Stop me if you’ve heard this one before: Ben Affleck, resplendent with stubble and weary eye bags, is a rich but bored husband with a beautiful (but also bored) wife, rattling around in a giant house wondering what to do with himself. Soon enough, a dead body appears. That’s the premise of Deep Water, a sultry new thriller starring Affleck and Ana de Armas as his wayward partner, but I could just as easily be describing Gone Girl, David Fincher’s superlative 2014 thriller about another Affleck-led relationship that goes sour. That tension is what the actor brings to the table these days: In any scene, you’re not sure whether you should kiss him or call the police.
Ever since the once–boyishly charming A-lister entered his 40s, he’s leaned into roles that emphasize a haunted past without sacrificing his marquee-friendly looks. Deep Water, directed by Adrian Lyne, is a healthy throwback to a previously dominant genre—the erotic drama. Lyne was once a master of the form, churning out hits such as Fatal Attraction, Indecent Proposal, and Unfaithful before seemingly retiring 20 years ago. His return plays to his strengths, stringing together tasteful sex and murder-mystery material to create a perfectly dependable two hours of grown-up fun.
Because this is 2022, however, that grown-up fun has been relegated to a streaming service. (Deep Water will debut on Hulu this Friday.) The film started shooting back in 2019, but its release was delayed time and again thanks to COVID; we’ve waited so long to see it, Affleck and de Armas even had an offscreen relationship that’s already run its course. Fox, Deep Water’s original studio, has now been subsumed under Disney, and the family-friendly House of Mouse has decided to keep the adult story out of cinemas. (Disney has not commented on this decision.) That’s a sad fate for Deep Water, given that it represents a comeback for a type of movie that used to pack houses. (Fatal Attraction was one of the biggest hits of 1987.)
Still, taking in all the steamy silliness from the comfort of your own home is enjoyable enough. In Deep Water, which is based on a 1957 Patricia Highsmith novel (itself a cited inspiration for Gone Girl), Affleck plays Vic Van Allen, a retired microchip designer living in a fancy New Orleans mansion with his wife, Melinda (de Armas), and adorable daughter, Trixie (Grace Jenkins). Though the couple’s partnership is not without sexual spark, Melinda’s eye constantly wanders, and she fearlessly parades a series of men in front of her husband over the course of the film, canoodling with them at parties under his nose. Early in the movie, Vic takes Melinda’s latest squeeze aside and hints that he might have had a hand in the disappearance of her last supposed lover.
Is the comment a bit of jealous braggadocio, or is Vic actually a cold-blooded killer? That’s the keep-you-guessing appeal of Deep Water, which sees Vic and Melinda’s relationship vacillate between tenderness and simmering rage. In Highsmith’s novel, their marriage has entirely desiccated; Vic merely tolerates Melinda’s transgressions as long as she doesn’t ask for a messy divorce. But this update, written by Zach Helm and Sam Levinson, is a lot less clear on how officially “open” the couple are, and whether Melinda’s affairs are an attempt to catch her husband’s attention or push him away.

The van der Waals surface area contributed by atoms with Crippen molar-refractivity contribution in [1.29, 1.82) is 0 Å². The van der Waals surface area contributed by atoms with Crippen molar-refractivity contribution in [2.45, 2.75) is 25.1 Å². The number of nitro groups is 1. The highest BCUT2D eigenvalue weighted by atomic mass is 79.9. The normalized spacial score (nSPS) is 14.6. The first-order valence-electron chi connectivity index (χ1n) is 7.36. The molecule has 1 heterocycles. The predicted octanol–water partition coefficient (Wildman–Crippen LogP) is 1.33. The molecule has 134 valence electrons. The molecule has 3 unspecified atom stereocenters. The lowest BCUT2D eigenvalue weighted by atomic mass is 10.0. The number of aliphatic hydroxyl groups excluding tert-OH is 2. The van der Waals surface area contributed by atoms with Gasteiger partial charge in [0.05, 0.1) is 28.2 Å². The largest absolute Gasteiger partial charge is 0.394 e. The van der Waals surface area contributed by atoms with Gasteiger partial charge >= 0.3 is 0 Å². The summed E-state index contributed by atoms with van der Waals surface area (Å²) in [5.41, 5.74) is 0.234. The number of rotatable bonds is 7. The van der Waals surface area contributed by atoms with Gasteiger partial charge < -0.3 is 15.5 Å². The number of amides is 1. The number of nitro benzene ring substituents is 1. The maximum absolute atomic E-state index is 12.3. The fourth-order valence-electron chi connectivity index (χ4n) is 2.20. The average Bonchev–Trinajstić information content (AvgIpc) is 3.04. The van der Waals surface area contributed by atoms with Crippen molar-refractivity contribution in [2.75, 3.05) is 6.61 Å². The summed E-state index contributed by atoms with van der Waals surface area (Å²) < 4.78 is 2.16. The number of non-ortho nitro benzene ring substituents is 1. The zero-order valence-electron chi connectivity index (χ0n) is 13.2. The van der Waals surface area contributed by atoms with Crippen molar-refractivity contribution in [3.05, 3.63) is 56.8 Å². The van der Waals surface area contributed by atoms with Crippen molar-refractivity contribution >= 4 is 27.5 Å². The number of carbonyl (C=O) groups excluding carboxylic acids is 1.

Affleck is therefore well cast; he can play Vic as a piece of dead weight while still winking at the movie-star magnetism that lurks underneath, teasing it out as the story develops. The role is far darker (and pulpier) than the one he played in the inspirational drama The Way Back, but whereas in that film he portrayed an alcoholic rediscovering his love of basketball, here his character’s true passion leads to a lot of suspicious disappearances. Once Vic makes his veiled threat to Melinda’s boy toy, he starts upping the menacing behavior around each subsequent lover (played by Jacob Elordi and Finn Wittrock, among others).
De Armas is one of the most exciting young stars around right now—her Knives Out performance was revelatory, and she was the best thing about No Time to Die last year. But she gets the short stick here, mostly glowering in the background as Melinda ponders whether Vic has turned as villainous as he’s intimating. Their scenes together have genuine sizzle, something many a modern Hollywood romance lacks. But Deep Water could use a little more shading for its female lead, especially some further explanation of just how her relationship with Vic deteriorated. Instead, audiences are served up multiple moments of Vic communing with snails, which he keeps as pets (a reference to Highsmith herself, who apparently once pulled gastropods out of her handbag at a dinner party).
Even in good whodunits, the setup is typically way more exciting than the payoff: For example, the first two-thirds of Unfaithful, Lyne’s previous film, are alluring and skillfully performed, while the final act feels more perfunctory. In Deep Water, viewers will have much more fun guessing at how dangerous Vic and Melinda’s cat-and-mouse game is going to get than watching the results unfold. Characters start making mistakes, the body count reaches implausible levels, and practical questions of just who is keeping an eye on Vic and Melinda’s daughter during all this mayhem start to overwhelm the narrative. But Deep Water is still a robust, well-acted thriller that lands most of its major twists gracefully; for that, all lesser sins can be forgiven.